Encyclopædia Britannica, Ninth Edition/Aylesford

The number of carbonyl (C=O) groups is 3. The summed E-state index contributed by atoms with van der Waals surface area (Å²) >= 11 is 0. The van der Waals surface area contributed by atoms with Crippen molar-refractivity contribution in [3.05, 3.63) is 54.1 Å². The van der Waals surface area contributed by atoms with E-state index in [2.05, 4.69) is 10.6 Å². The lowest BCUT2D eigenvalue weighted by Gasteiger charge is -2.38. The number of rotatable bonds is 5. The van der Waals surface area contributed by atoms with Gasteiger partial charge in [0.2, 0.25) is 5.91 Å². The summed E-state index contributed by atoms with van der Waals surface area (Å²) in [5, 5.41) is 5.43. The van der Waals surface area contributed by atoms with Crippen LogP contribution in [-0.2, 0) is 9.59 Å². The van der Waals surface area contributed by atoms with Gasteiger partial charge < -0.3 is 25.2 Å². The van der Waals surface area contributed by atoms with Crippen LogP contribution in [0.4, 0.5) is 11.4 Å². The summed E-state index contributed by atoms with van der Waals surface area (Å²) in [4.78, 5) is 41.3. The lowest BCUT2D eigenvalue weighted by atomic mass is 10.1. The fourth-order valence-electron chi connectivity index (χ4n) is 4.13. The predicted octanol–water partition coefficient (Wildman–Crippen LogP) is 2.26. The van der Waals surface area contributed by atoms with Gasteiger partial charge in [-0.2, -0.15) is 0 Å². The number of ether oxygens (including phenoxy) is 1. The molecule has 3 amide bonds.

AYLESFORD, a village of England, in the county of Kent, 3| miles from Maidstone, and 32 from London. It stands at the base of a hill on the right bank of the Medway, which is here crossed by a stone bridge of six arches. The church stands on an eminence behind the village. At a short distance to the W. was a Carmelite friary, founded in 1240, the remains of which now form a part of the family mansion of the earl of Aylesford. The vicinity exhibits several remains of antiquity, among which is, or rather was, for it is grievously destroyed, a cromlech called Kit s Coity House, about a mile N.E. from the village. This is supposed by Mr Fergusson, in accord ance with tradition, to mark the burial-place of Catigern, who was slain here in a battle between the Britons and Saxons in 455 A.D. The tomb of Horsa, who fell in the same battle, is situated at Horsted, about 2 miles to the N. Near Aylesford, too, are other remains, known as the Count less Stones. Population of parish in 1871, 2100.